The legal bills in the first month could pay for a lifetime of marriage counseling. Parents may be left with little financial cushion. Bankruptcy is possible. Divorce creates a demand for additional financial support, along with expectations. Many decisions have to be made including the value and disposition of the marital residence, vehicles, bank accounts, retirement accounts, stock options, bonuses and other investments. Each participant should gather information from an attorney or tax accountant specializing in divorce to understand the implications of one’s financial decisions, for example, on tax filing.

Parenting also changes. The urge may be to meet personal needs through the children. Children should not bear the responsibility of satisfying need for closeness and cooperation. Parents may feel hurt by the kids, or may feel guilty and indulge the children.

One of the primary decisions made in the best interest of the child involves sole or joint custody. A sole custodian means that the relationship between the parents is too conflicted to make decisions in the best interest of the children. A joint custody arrangement means that co-parents can generally work together. Parents need to work together to determine the needs of the children, like appropriate medical care, child care, parenting time, use of holidays, vacations and other special times, location of the parent’s homes, and educational and religious training.

Divorce mediation may be used at this time to focus on direct and effective communication in making parenting and financial decisions that benefit both children and parents, and which aims to reduce repeated visits to court.

Social status is affected by a sense of failure that isolates, and possible judgments from others. The goal is to retrieve positive self-identity and reinvest in relationships. Fears propel premature future relationships and marriages.

The second phase is the realignment phase, described by some as a three-year roller coaster ride. People fill time and emptiness with people and worry, possible avoiding the pain. Some continue the same kind of conflict with their ex-spouse that they had when they were married. In fact, one expert reported that one-third of those in “bad” divorces slept with their ex. Those in a “good” divorce did not. Recovering financially takes time, and may involve major changes like selling the home or working more than ever during this time of loss, change and demand. In the process of acceptance, a question needs answering: What did the divorce solve or not solve for me?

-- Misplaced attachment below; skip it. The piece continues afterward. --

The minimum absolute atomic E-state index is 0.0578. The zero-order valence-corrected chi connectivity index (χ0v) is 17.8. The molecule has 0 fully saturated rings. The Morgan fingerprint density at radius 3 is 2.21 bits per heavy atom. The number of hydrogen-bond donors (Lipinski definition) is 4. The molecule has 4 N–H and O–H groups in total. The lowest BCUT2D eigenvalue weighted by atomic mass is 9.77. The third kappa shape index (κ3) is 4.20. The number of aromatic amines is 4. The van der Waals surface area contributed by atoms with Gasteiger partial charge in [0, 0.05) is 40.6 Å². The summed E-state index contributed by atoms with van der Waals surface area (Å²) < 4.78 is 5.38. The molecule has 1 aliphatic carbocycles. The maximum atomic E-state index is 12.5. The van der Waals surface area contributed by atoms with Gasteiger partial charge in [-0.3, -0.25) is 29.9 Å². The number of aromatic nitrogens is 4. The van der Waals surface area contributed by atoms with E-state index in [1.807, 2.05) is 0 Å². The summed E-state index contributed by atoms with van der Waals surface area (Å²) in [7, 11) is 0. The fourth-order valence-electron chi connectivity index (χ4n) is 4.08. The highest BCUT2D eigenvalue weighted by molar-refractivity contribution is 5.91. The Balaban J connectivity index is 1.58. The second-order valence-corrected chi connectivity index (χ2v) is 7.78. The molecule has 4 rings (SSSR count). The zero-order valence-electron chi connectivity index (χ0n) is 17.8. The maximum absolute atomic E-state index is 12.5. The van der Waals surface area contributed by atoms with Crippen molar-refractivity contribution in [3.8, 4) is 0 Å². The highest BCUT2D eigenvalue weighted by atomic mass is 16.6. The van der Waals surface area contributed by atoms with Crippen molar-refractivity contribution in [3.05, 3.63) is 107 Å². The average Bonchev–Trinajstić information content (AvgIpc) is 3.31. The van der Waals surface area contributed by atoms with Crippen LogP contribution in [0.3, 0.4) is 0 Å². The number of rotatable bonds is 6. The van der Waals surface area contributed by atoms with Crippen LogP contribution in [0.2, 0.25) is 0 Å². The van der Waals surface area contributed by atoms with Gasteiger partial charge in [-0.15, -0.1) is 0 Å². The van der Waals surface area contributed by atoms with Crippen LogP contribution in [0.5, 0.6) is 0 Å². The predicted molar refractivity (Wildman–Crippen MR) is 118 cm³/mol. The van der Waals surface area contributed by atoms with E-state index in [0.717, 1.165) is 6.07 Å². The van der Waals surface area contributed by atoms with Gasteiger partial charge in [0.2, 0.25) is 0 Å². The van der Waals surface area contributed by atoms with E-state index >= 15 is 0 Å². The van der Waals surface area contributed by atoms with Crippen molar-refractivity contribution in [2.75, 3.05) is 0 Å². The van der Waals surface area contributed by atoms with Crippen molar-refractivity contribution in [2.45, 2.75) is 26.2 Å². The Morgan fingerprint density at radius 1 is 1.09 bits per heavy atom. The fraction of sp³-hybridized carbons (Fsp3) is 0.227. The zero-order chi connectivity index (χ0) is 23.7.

Protecting the children from the harmful side of divorce is often neglected, sometimes unintentionally. The goal under most circumstances should be consistent and calm involvement from each parent in each child’s life. Most children on some level wish for a relationship with both parents. Each parent can take part in not only providing financially but also providing influence on moral, social and educational development. Ideally, contact and affection would be unhampered and each parent would not get in the way of the child’s own developing sense of perception, and feelings about the other parent. Parents would not criticize each other within hearing range, or to put the kids in the middle by making them messengers (delivering positive or negative messages can feel like a burden to kids, when the responsibility to communicate belongs to the parents). Another rule to follow is to not tell the kids about future plans that will affect the other parent without talking to the other parent first.

Socially, both women and men tend to turn to women for support. Social status is possibly viewed through the subtle influence of sexism and ageism, discriminating against older women. Younger women are often more of a “package deal” with their children.

Stabilization can take five years after divorce, unless one is in a blended family which can take another five to seven years. Relationship patterns become solidified, along with possible distance between non-custodial parent and child. Children almost never give up their hope and connection to be with both parents.

The author Dan Blair is a Divorce Counselor, Divorce Mediator and Parenting Coordinator at Blair Counseling and Mediation.

 

Resource:

“The Postdivorce Family” by Fredda Herz Brown in The Changing Family Life Cycle ed. by Carter and McGoldrick.

 

Ex Communication

Angry wife showing bills

By Dan Blair, a marriage counselor and family counselor.